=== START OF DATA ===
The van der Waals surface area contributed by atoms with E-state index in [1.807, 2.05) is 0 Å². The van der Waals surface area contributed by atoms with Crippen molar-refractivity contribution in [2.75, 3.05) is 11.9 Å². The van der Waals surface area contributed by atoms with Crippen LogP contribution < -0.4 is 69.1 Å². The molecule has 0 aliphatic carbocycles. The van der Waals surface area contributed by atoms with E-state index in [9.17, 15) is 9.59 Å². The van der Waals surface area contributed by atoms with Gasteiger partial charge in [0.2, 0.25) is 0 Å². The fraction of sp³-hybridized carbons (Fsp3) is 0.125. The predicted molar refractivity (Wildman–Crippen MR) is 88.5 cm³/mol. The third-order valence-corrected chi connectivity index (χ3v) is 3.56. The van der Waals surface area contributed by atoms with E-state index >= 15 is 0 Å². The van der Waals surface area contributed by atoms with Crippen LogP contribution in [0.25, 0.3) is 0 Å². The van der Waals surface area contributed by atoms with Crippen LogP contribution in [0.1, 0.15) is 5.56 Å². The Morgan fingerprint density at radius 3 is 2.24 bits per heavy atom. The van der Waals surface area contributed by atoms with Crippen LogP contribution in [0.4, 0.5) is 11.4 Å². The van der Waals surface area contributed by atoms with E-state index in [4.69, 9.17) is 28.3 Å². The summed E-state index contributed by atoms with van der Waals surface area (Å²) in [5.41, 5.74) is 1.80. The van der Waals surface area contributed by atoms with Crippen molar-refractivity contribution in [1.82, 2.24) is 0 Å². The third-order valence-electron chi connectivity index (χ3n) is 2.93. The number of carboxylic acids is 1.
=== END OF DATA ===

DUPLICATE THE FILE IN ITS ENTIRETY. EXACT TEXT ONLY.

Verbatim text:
The van der Waals surface area contributed by atoms with E-state index in [1.807, 2.05) is 0 Å². The van der Waals surface area contributed by atoms with Crippen molar-refractivity contribution in [2.75, 3.05) is 11.9 Å². The van der Waals surface area contributed by atoms with Crippen LogP contribution < -0.4 is 69.1 Å². The molecule has 0 aliphatic carbocycles. The van der Waals surface area contributed by atoms with E-state index in [9.17, 15) is 9.59 Å². The van der Waals surface area contributed by atoms with Gasteiger partial charge in [0.2, 0.25) is 0 Å². The fraction of sp³-hybridized carbons (Fsp3) is 0.125. The predicted molar refractivity (Wildman–Crippen MR) is 88.5 cm³/mol. The third-order valence-corrected chi connectivity index (χ3v) is 3.56. The van der Waals surface area contributed by atoms with E-state index >= 15 is 0 Å². The van der Waals surface area contributed by atoms with Crippen LogP contribution in [0.25, 0.3) is 0 Å². The van der Waals surface area contributed by atoms with Crippen LogP contribution in [0.1, 0.15) is 5.56 Å². The Morgan fingerprint density at radius 3 is 2.24 bits per heavy atom. The van der Waals surface area contributed by atoms with Crippen LogP contribution in [0.4, 0.5) is 11.4 Å². The van der Waals surface area contributed by atoms with E-state index in [4.69, 9.17) is 28.3 Å². The summed E-state index contributed by atoms with van der Waals surface area (Å²) in [5.41, 5.74) is 1.80. The van der Waals surface area contributed by atoms with Crippen molar-refractivity contribution in [1.82, 2.24) is 0 Å². The third-order valence-electron chi connectivity index (χ3n) is 2.93. The number of carboxylic acids is 1.